Ärtsoppa—Swedish yellow pea soup

by | Apr 26, 2019

Despite being a sought-after traditional dish, pea soup has a bit of an unfortunate association in Sweden: murder.

After eight years of living imprisoned in his palace, King Erik XIV died in 1577. Some sources immediately claimed that Erik’s brothers had poisoned him to claim the throne. And in the early 1600s, Johannes Messenius claims in his Scondia Illustrata that the deed was done with poison-laced pea soup. That rumor stuck.

Historian Dick Harrison notes that Erik’s remains and coffin contained arsenic when they were examined in the late 50s. However—no traces of pea soup in his stomach. Harrison claims that it is more likely that the poison was served in wine. But, if you ask any Swedish school kid, the death-by-pea-soup is probably what they’ll remember of poor king Erik.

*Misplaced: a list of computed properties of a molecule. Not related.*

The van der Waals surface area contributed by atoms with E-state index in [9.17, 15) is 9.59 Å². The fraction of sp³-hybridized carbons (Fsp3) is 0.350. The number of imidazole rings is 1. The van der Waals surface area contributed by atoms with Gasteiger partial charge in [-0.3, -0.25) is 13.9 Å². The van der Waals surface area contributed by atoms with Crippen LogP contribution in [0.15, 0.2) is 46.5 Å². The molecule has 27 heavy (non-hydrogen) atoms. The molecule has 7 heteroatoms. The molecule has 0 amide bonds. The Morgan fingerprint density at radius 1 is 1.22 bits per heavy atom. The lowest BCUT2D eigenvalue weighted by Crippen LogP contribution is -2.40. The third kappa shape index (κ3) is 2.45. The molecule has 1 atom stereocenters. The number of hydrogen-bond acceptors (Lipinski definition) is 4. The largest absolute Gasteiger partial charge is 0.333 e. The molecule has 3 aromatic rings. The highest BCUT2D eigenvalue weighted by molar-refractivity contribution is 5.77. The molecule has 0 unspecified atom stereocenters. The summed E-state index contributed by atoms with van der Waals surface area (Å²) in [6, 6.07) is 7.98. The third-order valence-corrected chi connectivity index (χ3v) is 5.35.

So, you should be able to enjoy pea soup peacefully. If you’ll eat it in Sweden, there’s a chance that you’ll do so on a Thursday.

Thursday means pea soup and pancakes

A Thursday tradition is “ärter och fläsk”—that is, “peas and pork”. Jan-Öjvind Swahn states in Mathistorisk uppslagsbok that pea soup has been part of the Swedish cuisine since medieval times. Thursday was seen as a “meat day” as opposed to meatless Friday, based on Catholic fasting rules.